Controversial Kim Jong-un Film “The Interview” Yanked from Its Christmas Day Release, Hackers’ Threats Prevail
Posted By Vicki McClure Davidson on December 17, 2014
Frankly, the upcoming movie “The Interview” sounded inappropriate, in bad taste to me, so I’ve no tears to shed over its being abruptly shelved today by Sony Pictures.
However, had the film’s subject instead been George W. Bush being assassinated and not North Korean leader/man-child despot Kim Jong-un, and had complaints and threats been lodged against the Bush film, would Hollywood have pulled the plug on its release like this?
We’ll never know.
Oh, wait, yes, we do: the film “Death of a President,” depicting the assassination of Bush, was released in 2006, while he was still president. The British film received “measured praise” from the Washington Post and won awards at the Brussels European Film Festival and the Toronto Film Festival.
Guaranteed, no “Death of a President” film would ever be made with Barack H. Obama or William J. Clinton as its subject.
If a film depicting the assassination of a Republican president offends a majority of Americans, hey, too freakin’ bad, go read the First Amendment, Bub.
If, on the other hand, a film offends a ruthless communist dictatorship on the other side of the world and/or computer hackers who have sympathies for said communist dictatorship… well then, Americans’ freedom of speech is just a bunch of empty, lofty words.
The elephant in the room: who in the world green-lighted this sophomoric, multi-million-dollar film project in the first place?
Sony goes PPView w/ The Fugitive & makes a bundle, while Americans have an opportunity to tell Kim to Fluke himself? http://t.co/CAUoiw0lrI
— mick yellow (@my66) December 17, 2014
Reported by New York Times, Sony Pictures Cancels Holiday Release of ‘The Interview’ After Threats:
Sony Pictures Entertainment has dropped its plans for a Dec. 25 release of “The Interview,” a crude comedy that prompted a threat of terror against theaters.
The cancellation Wednesday afternoon came as the largest United States and Canadian film exhibitors said they would not show the movie.
In a statement, Sony said: “We respect and understand our partners’ decision and, of course, completely share their paramount interest in the safety of employees and theater-goers.”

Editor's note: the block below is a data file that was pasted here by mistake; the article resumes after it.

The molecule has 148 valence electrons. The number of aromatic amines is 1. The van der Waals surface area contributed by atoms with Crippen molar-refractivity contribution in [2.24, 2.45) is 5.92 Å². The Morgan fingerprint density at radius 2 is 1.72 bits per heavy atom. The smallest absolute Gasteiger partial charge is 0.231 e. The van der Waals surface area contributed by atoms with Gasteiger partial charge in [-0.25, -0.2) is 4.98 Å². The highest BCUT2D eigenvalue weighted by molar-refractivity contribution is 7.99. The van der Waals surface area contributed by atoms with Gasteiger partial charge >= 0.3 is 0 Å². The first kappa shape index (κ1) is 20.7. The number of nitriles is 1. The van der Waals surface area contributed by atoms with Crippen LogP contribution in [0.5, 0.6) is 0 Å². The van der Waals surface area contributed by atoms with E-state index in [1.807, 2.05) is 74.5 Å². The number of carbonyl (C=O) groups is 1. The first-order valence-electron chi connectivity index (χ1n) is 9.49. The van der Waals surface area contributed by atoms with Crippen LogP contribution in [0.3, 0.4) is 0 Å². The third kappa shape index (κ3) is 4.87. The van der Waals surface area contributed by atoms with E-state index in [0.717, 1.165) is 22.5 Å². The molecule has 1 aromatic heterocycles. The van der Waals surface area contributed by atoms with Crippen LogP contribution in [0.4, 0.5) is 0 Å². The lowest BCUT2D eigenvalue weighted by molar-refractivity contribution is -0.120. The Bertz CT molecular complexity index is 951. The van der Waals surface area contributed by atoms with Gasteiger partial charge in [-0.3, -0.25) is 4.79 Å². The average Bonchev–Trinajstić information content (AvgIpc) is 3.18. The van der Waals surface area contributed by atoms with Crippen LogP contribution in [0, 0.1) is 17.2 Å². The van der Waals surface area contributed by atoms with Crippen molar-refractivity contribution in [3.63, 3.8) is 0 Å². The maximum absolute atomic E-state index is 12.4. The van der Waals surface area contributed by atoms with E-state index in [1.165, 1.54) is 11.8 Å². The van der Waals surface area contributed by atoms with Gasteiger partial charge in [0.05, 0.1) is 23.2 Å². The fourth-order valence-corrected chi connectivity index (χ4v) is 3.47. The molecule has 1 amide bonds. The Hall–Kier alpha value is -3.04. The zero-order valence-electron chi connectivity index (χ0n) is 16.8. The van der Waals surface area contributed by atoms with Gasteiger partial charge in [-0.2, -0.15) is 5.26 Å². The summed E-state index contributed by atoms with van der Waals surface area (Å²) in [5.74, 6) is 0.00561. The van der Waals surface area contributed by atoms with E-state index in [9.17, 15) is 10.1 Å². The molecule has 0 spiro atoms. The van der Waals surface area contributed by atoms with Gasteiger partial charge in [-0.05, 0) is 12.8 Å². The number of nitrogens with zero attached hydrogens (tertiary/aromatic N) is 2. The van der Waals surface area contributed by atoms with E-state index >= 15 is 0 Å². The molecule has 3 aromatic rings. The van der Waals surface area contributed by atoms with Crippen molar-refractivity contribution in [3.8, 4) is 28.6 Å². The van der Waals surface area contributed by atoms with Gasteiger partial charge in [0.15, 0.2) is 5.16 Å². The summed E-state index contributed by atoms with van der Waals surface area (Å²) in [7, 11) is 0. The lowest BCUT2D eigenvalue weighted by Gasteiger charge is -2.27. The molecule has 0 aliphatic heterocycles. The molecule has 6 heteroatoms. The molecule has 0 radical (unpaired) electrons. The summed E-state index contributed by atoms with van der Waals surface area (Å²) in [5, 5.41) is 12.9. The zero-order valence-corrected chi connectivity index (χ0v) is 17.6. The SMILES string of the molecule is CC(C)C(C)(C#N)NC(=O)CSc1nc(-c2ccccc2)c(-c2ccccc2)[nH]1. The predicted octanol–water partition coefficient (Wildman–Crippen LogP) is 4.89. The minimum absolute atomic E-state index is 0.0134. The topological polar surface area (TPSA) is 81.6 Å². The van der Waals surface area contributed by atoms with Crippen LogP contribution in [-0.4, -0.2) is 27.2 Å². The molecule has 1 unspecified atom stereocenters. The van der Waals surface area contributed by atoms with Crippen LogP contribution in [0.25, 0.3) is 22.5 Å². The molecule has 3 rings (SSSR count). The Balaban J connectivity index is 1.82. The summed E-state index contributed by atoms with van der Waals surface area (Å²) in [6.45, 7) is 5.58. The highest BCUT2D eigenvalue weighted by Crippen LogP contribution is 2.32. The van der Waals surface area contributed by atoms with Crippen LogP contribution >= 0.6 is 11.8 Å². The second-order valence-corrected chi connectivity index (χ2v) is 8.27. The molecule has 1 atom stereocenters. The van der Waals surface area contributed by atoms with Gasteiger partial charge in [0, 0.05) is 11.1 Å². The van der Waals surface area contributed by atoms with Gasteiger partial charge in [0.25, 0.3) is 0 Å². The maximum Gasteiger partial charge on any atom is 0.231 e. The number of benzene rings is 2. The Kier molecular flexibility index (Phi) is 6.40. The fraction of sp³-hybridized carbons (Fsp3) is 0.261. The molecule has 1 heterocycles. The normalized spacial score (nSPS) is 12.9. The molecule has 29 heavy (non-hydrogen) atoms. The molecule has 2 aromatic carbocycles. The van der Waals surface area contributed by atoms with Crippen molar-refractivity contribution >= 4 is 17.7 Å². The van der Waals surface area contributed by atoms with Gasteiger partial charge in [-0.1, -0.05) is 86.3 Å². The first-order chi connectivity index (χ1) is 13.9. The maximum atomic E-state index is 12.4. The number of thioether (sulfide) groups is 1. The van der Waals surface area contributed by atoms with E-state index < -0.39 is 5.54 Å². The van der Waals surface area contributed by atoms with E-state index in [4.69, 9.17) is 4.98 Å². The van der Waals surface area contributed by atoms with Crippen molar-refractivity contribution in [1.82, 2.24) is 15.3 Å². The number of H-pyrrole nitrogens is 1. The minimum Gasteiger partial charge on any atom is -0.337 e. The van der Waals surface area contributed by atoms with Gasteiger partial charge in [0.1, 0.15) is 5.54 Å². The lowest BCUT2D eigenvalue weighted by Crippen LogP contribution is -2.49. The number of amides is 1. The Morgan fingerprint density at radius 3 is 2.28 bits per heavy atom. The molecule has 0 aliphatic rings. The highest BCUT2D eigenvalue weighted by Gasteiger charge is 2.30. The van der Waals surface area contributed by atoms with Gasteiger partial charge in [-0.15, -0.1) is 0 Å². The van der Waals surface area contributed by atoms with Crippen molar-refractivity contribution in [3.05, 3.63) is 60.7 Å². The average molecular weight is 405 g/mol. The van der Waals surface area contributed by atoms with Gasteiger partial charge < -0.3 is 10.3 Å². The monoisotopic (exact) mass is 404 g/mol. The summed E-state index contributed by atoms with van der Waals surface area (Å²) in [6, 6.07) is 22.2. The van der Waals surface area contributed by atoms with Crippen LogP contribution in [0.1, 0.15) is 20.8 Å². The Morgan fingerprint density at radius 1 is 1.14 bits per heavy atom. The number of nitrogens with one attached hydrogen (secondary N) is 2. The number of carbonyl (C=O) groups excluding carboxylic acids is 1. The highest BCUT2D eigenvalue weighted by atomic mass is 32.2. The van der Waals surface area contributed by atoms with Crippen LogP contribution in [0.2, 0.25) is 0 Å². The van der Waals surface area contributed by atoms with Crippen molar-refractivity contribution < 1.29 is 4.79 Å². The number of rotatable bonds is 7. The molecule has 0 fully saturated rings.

On Wednesday afternoon, AMC Theaters, citing “the overall confusion and uncertainty” around the film, joined Carmike Cinemas, Cinemark and Regal Entertainment in dropping the film. Together, those exhibitors control more than 19,200 screens across the United States. Smaller American chains and Canada’s Cineplex Entertainment also canceled the film.
Spokesmen for AMC, Cinemark and Carmike either declined to comment or could not immediately be reached. John Fithian, chief executive of the National Association of Theater Owners, did not respond to queries. Sony had no immediate comment.
Regal said in a statement: “Due to the wavering support of the film ‘The Interview’ by Sony Pictures, as well as the ambiguous nature of any real or perceived security threats, Regal Entertainment Group has decided to delay the opening of the film.”
Several smaller chains, including Bow Tie Cinemas, with 350 screens, also decided on Wednesday not to show “The Interview,” which depicts the assassination of the North Korean ruler, Kim Jong-un, and was co-directed by Seth Rogen and Evan Goldberg. To depict the killing of a sitting world leader, comically or otherwise, is virtually without precedent in major studio movies, film historians say.
On Tuesday a threat of terrorism against theaters that show “The Interview” was made in rambling emails sent to various news outlets. The threat read in part, “Remember the 11th of September 2001.” The emails aimed the threat at “the very times and places” at which “The Interview” was to play in its early showings.
Once the hackers threatened physical violence, the film’s cancellation became almost inevitable, even though Sony had spent a day maintaining its plans for the release and premiere. Since the Aurora, Colo., theater shooting in 2012, Cinemark had fought lawsuits with a defense that said the incident was not foreseeable — a stance that would have been virtually impossible with “The Interview.”